“Looking for Changes” — From “Off the Ground,” a stinging, pointed rebuke of animal cruelty. Not the most imaginative song, musically, but a straight-ahead rocker with undisguised rage: “I saw a monkey that was learning to choke / A guy beside him gave him cigarettes to smoke / And every time that monkey started to cough / The bastard laughed his head off. . .” More please, Paul.
“Hope of Deliverance” — Some dodgy lyrics, perhaps (“I will understand someday, one day / You will understand always / Always from now until then”), but overall a warm, upbeat, encouraging anthem, with underlying acknowledgement of uncertainty. I can’t help thinking he had George Harrison in mind when he wrote, “We live in hope of deliverance from the darkness that surrounds us.”
“Calico Skies” — From “Flaming Pie,” a tender Paul ballad: poignant, moving, heartfelt, understated. Effectively a farewell to poor, fatally ill Linda, but also with strong general writing, including: “Long live all of us crazy soldiers / Who were born under calico skies / May we never be called to handle / All the weapons of war we despise.”
“Little Willow” — From “Flaming Pie,” this was written to comfort Ringo’s daughter, Lee, on the passing of her mother. It is as touching and delicate a song as Paul has ever done, uncontrived and graceful.
“Beautiful Night” — This “Flaming Pie” closer was supposed to be a “big finish” number, and mostly succeeded. Written in the early ’70s (or earlier?), it has a McCartney Beatles period melody and George Martin production (with Ringo drumming.) The “Make it a beautiful night” punch-line, while pleasant enough, might have had more depth. “Beautiful life” might have been a stronger idea, but this will do.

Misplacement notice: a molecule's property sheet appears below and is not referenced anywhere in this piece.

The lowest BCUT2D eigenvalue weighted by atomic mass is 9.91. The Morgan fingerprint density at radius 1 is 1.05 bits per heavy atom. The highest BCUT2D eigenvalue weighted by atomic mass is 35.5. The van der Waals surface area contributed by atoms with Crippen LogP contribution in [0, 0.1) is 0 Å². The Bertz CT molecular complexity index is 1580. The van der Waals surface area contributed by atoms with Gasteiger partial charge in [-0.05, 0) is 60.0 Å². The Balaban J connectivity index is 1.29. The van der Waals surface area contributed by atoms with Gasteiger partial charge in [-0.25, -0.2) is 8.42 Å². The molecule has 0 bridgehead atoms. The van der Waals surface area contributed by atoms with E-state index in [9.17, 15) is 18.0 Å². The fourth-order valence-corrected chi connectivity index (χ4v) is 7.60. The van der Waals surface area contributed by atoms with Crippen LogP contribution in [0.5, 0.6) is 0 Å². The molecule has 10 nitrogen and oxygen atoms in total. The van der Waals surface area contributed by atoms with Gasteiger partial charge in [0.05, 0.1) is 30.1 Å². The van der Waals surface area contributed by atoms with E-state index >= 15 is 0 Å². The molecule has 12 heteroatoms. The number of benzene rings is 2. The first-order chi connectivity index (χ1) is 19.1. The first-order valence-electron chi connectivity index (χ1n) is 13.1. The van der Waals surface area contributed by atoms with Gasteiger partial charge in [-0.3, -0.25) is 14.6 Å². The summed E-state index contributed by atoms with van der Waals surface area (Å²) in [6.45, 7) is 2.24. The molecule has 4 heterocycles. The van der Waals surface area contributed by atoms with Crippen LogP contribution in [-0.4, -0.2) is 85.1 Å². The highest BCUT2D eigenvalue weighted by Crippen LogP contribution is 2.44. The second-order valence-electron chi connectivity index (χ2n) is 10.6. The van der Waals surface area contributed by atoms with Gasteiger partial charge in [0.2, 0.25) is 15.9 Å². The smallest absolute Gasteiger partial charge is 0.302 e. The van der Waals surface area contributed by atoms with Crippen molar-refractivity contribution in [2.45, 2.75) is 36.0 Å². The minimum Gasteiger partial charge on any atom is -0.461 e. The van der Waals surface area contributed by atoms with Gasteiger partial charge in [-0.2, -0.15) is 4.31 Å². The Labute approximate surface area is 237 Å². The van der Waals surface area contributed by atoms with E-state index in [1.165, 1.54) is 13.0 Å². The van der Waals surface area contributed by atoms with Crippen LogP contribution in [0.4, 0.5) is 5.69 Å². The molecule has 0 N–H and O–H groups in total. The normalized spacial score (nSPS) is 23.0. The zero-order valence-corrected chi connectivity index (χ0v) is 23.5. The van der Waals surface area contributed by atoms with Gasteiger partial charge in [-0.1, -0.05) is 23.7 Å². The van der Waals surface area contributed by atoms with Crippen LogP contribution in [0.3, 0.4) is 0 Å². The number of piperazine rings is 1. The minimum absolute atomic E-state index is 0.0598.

“Heaven on a Sunday” — A deceptively light guitar ballad from “Flaming Pie” that grows on you with repeated listening, it has a melody conveying something between laziness and ennui, bolstered by a comforting refrain: “If I only had one love, yours would be the one I’d choose.” Nothing contrived here.
“Run Devil Run” — A (nearly literally) runaway rocker from the album of the same name; half the fun of it is just trying to parse the lyrics, worthy of Chuck Berry. Paul’s raw-edged voice was in top form, and the band of David Gilmour, Mick Green, Ian Paice, Pete Wingfield, Dave Mattacks should have stayed together much longer.
“Jenny Wren” — A superior work worthy of McCartney’s Beatles efforts, from the “Chaos and Creation in the Backyard” album. Thoughtful words, moody, original melody, with a creative touch also worthy of a Beatles session: a solo by one Pedro Eustache on the Armenian reed instrument, the duduk. A reflective song of melancholy, and, yes, optimism.
“English Tea” — Lennon might have dismissed this as “granny music,” but it’s delightful granny music — with a line you can draw back through “You Gave Me the Answer” to “Your Mother Should Know” and “When I’m 64.” It’s both tongue-in-cheek and sincere, which adds to its charm, as does the beguiling arrangement by Joby Talbot.
“Too Much Rain” — Temptation to dismiss this as a lightweight feel-good homily (“You’ve got to learn to laugh”) would be woefully misplaced. It’s fine music, for starters, rather unlike any other Paul composition I can bring to mind. He acknowledges how heartbreaking, crushing life is, yet still insists that one must brave it out. The message could not be more sincere.
“In Liverpool” — A weighty autobiographical piece about his home city, “In Liverpool” exists only as a live performance from 2008. Yet it’s one of Paul’s strongest career efforts, testimony to his often poor judgement of his better work. A natural, unaffected recitation of places and “people I’ve never met” from the old days, set to simple guitar accompaniment, it’s sort of a grandchild of “Eleanor Rigby.” A tragically lost gem. (How could he throw this away and put out so much dreck on “New”?)